Since I still needed some human feedback, I went in search of Mrs. Klara Reiner; her daughter, Rita, was my friend from high school. I had lived with the welcoming and hospitable Reiners the previous summer when my parents and siblings left for Mannheim, Germany, where my dad was assigned. I knew Klara Reiner would be the ideal substitute mother for me; she exuded kindness, warmth and understanding. Since her own family had immigrated from Eastern Europe when she was a young girl, Mrs. Reiner was familiar with family upheavals. She was delighted with my news and encouraged me to do all I could to get to know this side of my life.

When I met Victor at the Pentagon a couple of days later, he drove us in a small, well-used Studebaker into historic Georgetown in the District of Columbia. We ate lunch at a posh place called the Four George’s – white tablecloths, small, quiet and elegant rooms served by obsequious waiters. I was charmed and felt like a cherished new daughter while we caught up on each other’s lives. He shared some of the highlights of his Army career and told me something of his personal life with his wife and daughters; I related my life so far and where my family had traveled. He seemed to be pleased that I was not involved seriously with a young man. He did not explain his concerns, but I was sure he was thinking back upon his own life and my creation.

Since we were enjoying each other’s company so much, he suggested that I come and meet his family that evening instead of waiting until Sunday. I agreed, and after he had called his wife to tell her, he drove us to his home, a two-story suburban brick house in Northern Virginia.

I was embraced with open arms by the gracious and stylish Migia, who treated me as a long-lost daughter. Her Italian simpatico reached out to welcome me into her family. My two new sisters acted as if I were a newfound and important relative. A quiet intelligent Susanna, at fifteen almost as tall as Victor and resembling him as well, was large-boned and blond. Marlena, thirteen but still a tomboy, was small and olive-skinned like her mother, and possessed Migia’s lively, spontaneous personality.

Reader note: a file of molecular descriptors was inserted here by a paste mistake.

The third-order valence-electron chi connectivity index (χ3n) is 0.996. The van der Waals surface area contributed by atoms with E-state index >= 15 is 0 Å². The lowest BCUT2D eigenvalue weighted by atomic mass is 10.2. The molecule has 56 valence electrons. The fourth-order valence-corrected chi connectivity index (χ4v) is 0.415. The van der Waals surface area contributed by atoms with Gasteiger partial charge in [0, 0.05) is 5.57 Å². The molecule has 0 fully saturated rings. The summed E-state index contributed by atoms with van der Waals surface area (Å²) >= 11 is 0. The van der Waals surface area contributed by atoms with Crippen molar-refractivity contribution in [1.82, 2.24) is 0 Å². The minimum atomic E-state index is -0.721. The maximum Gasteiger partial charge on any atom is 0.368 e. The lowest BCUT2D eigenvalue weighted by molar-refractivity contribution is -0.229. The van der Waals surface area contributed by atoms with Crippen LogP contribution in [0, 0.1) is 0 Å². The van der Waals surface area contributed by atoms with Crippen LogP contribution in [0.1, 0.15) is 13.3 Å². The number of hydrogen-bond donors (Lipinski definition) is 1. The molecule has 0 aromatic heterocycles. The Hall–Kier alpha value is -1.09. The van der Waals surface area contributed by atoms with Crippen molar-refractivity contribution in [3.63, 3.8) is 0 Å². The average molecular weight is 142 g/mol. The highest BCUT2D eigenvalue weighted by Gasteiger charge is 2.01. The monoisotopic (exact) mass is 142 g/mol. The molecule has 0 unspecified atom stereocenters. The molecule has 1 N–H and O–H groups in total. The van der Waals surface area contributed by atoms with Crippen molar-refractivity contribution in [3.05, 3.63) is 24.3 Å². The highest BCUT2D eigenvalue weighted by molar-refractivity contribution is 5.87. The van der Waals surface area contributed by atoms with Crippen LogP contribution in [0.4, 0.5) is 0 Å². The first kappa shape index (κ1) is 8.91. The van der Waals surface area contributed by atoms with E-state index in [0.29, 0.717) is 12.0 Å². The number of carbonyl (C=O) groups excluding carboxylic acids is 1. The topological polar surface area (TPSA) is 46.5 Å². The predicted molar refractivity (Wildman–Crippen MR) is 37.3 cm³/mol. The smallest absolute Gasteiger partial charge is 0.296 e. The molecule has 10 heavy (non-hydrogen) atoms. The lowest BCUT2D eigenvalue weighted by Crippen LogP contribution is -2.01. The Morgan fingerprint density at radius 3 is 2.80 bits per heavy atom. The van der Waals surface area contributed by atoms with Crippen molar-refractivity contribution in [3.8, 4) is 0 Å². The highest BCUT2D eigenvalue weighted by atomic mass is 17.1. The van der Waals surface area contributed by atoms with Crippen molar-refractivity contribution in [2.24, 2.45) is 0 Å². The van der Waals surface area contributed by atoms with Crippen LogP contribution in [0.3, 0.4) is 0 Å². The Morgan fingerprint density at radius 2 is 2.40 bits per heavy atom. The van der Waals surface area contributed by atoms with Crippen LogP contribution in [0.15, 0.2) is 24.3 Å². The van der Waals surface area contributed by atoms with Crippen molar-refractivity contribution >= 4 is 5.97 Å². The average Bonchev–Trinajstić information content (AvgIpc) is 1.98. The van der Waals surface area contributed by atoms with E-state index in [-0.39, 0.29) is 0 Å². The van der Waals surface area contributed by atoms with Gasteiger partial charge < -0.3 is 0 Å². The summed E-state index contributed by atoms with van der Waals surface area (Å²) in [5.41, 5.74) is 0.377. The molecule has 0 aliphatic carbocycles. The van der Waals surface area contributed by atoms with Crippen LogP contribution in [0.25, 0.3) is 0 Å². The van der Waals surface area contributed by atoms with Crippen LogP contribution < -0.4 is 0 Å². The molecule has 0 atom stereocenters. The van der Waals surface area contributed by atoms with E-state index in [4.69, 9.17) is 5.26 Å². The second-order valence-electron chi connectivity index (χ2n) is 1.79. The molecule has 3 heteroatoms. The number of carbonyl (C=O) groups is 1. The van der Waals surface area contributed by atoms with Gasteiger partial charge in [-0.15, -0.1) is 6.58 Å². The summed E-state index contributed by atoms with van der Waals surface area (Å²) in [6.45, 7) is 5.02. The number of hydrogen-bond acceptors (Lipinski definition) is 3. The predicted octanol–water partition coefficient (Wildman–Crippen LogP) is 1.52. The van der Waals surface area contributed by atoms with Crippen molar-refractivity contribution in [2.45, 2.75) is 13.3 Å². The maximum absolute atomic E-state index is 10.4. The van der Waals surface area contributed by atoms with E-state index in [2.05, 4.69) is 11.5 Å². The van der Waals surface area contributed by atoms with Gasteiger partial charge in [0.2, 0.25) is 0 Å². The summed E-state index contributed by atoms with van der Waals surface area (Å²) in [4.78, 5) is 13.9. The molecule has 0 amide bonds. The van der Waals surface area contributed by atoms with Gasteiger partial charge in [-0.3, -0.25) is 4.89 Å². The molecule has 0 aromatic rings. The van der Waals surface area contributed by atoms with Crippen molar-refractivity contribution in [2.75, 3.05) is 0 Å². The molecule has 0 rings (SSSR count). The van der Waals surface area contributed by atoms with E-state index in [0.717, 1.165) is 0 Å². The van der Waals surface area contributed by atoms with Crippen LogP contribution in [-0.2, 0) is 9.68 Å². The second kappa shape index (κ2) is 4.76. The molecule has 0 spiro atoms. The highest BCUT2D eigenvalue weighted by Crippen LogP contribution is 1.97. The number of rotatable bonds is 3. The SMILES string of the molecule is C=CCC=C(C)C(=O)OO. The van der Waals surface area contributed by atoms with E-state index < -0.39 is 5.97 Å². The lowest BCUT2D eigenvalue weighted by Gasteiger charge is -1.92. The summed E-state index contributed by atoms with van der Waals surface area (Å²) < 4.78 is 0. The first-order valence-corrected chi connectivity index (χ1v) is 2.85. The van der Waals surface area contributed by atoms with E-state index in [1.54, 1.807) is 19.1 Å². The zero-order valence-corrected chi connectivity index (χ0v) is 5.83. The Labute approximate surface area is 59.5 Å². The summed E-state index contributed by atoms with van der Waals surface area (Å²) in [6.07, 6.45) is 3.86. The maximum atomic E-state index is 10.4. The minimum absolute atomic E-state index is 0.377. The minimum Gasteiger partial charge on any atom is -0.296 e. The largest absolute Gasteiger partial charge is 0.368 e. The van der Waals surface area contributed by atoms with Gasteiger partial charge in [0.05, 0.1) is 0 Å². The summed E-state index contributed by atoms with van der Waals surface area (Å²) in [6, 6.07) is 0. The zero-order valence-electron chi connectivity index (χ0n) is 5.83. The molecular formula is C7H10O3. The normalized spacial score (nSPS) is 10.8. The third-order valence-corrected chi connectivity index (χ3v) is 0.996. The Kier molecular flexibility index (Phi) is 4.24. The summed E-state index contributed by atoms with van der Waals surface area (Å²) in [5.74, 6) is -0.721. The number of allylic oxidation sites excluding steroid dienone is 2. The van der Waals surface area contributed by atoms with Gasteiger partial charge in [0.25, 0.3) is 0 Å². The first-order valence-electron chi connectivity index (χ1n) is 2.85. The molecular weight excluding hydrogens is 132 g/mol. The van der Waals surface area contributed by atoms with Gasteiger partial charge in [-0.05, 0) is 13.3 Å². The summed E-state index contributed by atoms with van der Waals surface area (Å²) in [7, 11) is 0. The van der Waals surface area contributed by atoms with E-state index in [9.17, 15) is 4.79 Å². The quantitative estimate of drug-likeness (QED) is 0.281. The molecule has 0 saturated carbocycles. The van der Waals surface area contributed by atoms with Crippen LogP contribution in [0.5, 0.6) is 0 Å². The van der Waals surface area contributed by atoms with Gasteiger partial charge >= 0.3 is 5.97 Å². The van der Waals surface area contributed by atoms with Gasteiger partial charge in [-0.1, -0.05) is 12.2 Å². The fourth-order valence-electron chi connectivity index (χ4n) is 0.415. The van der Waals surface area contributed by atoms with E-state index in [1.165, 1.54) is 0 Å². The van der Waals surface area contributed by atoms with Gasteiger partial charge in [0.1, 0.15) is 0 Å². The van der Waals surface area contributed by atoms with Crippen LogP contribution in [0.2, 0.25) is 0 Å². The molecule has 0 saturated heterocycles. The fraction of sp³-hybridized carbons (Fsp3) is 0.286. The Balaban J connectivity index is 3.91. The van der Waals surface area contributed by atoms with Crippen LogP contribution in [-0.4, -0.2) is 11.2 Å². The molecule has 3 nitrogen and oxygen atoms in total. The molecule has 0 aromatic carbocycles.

We spent the evening together at a local restaurant, which included some hillbilly fiddle music that reminded Victor of his Alabama roots, and made plans to get together again that Sunday. Sunday’s event turned into a wonderful three-day visit; I stayed until I was ready to return to college.


Getting his Star

Getting his Star from a 2-Star General

An unusual coincidence occurred the day before I returned to William and Mary. Victor received the happy news that he had been promoted from full colonel to brigadier general, a coup for his career. My new sisters and I had a great time discussing all the privileges they would enjoy as the family of a general when Victor was assigned the post of Deputy Commander of Ft. Dix, New Jersey. And I was invited to join them during my college spring break.

Victor gave me the highest compliment of all when he told me his high honor and promotion had come about because of me. I had been his lucky charm.

Marlena, who is a college art professor in Virginia, remembers the night her father came home with the news that he had another daughter. “I was thrilled we had a half sister,” Marlena said and added, “Susanna was perplexed. I’ll never forget what she said: ‘I feel like we are in Hollywood!’”